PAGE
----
Rural Finance Outreach in Central Malawi: Implications for Opportunity International Bank of Malawi
The use of formal financial services in Malawi is found to be limited due to at least four reasons. First, although a majority of the Malawian population lives in rural areas, formal financial institutions are mostly located in urban and semi-urban areas, physically distant from the rural households. Second, rural households face obstacles to opening a formal bank account since most formal institutions have account terms, such as relatively large minimum balances, that set formal financial services out of reach of rural populations. Third, many banks also require formal identification cards such as a passport or other government ID that rural populations may not have and may find prohibitively expensive to procure. Finally, these households lack adequate information regarding access to and use of formal financial services.
In order to relax some of the aforementioned constraints to the access and use of formal finance in rural Malawi, the Bill & Melinda Gates Foundation (BMGF) provided funding in 2007 to Opportunity International Bank in Malawi (OIBM) to purchase a mobile bank to serve unbanked rural areas. The mobile bank is a roving bank capable of providing a full range of financial services. The catchment area for the OIBM's mobile bank included six trading centers along a predetermined route across Lilongwe, Mchinji, and Dedza districts in central Malawi. Of the six trading centers, four did not have prior banking facilities while the other two were previously served by other brick and mortar bank branches. OIBM also developed products suitable for rural clients served by the mobile bank by reducing identification requirements, reducing minimum balance for savings accounts, and waiving collateral requirements for loans. Please see box 1 for detailed information on OIBM and the mobile van. The mobile bank went in operation in August of 2007.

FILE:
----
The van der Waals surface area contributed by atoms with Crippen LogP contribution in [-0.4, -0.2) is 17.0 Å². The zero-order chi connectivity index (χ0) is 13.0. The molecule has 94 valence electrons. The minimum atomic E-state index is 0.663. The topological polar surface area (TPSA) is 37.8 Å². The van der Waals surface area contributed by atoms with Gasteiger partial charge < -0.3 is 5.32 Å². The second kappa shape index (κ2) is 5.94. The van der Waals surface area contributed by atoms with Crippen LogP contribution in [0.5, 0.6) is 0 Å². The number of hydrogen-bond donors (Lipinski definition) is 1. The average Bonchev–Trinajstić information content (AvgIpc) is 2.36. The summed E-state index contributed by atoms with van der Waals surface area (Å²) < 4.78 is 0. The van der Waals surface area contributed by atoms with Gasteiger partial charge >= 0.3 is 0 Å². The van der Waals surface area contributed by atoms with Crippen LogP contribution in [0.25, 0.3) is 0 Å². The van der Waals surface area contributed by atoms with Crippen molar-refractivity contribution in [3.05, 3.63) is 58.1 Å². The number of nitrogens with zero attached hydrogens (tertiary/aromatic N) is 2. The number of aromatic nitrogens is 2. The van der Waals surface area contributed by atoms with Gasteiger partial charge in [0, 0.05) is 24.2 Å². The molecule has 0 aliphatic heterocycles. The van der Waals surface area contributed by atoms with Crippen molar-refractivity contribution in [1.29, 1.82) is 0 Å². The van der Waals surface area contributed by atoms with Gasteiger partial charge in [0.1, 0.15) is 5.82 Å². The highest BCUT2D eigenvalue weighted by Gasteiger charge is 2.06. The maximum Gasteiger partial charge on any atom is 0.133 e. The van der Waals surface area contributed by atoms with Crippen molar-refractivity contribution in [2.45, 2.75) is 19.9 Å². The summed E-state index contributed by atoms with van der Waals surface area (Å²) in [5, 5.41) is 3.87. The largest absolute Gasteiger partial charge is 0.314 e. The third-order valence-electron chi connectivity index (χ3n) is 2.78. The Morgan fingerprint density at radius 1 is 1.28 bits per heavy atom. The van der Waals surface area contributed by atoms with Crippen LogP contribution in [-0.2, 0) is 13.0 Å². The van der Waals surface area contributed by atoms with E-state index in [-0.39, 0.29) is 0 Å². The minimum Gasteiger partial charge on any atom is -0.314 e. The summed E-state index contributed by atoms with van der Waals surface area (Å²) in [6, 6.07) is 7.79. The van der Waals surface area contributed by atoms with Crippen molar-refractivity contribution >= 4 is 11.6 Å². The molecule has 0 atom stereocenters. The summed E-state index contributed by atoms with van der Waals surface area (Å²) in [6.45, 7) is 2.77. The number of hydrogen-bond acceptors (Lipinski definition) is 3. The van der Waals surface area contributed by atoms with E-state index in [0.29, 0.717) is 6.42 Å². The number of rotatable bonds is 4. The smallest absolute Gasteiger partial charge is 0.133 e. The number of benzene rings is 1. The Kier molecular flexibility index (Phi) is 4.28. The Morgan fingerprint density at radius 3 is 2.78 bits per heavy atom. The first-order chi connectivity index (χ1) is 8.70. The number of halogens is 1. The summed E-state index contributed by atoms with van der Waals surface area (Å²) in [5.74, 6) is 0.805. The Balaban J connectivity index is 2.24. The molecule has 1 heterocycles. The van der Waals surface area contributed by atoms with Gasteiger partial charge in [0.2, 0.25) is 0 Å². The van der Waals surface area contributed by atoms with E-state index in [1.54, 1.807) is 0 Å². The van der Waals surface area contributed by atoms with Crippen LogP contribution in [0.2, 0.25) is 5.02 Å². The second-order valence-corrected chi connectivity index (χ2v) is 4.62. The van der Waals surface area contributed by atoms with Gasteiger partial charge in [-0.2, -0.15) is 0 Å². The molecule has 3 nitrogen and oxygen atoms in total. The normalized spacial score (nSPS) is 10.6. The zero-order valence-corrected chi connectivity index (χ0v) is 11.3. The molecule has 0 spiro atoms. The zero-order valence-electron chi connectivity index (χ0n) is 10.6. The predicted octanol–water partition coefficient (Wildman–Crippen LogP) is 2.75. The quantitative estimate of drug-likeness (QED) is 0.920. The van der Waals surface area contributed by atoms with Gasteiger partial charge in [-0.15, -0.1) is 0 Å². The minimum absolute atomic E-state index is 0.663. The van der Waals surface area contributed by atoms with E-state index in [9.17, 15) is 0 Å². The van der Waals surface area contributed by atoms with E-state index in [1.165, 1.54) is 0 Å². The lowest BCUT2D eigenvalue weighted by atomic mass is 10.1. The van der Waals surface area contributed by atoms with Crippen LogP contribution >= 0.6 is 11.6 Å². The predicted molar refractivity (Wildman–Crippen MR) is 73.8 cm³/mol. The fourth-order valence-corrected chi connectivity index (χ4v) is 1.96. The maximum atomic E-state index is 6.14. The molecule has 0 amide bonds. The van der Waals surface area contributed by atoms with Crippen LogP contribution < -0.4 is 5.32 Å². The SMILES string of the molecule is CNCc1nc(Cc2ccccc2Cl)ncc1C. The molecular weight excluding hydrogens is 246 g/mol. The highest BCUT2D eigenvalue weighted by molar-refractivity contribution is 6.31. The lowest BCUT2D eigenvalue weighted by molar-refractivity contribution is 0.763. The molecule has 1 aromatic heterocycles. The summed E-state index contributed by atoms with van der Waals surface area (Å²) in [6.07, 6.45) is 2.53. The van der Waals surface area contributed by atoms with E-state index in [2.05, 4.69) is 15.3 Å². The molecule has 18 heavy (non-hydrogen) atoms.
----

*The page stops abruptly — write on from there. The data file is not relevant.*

IRIS, in collaboration with OIBM, designed an intense information campaign to disseminate information about OIBM and to increase its outreach. Between April 2008 and December 2010, Field-Based Promotional Assistants (FBPAs) visited villages, made contact with potential clients, and disseminated information about the products and services offered by OIBM. The information campaign was conducted in a randomly selected subset of 56 enumeration areas while households in the remaining enumeration areas received information regarding OIBM's product only via mass media like radio.
This paper, using data gathered from a panel of 2,006 households by the IRIS center at the University of Maryland from 2008 and 2010, examines the impact of the mobile van on financial outreach of OIBM relative to other formal financial institutions, and informal sources. We define outreach in terms of number and types of clients reached by financial institutions, especially the poor, and the costs of serving them. We do not consider cash kept at home and in-kind loans and savings in the analysis.
We address the following issues to draw implications for OIBM:
- Has outreach of OIBM increased relative to that of other formal financial institutions? If so, has it been reflected in breadth, depth and costs of its outreach?
- What factors facilitated the observed trends in breadth, depth and costs of outreach of OIBM relative to informal and other formal providers? More specifically:
- Did the intense information campaign conducted by OIBM increase its outreach?
- Did OIBM's products and services incorporate vulnerable populations into its clientele?
- Did OIBM's mobile bank reduce the transaction costs of access to and use of services?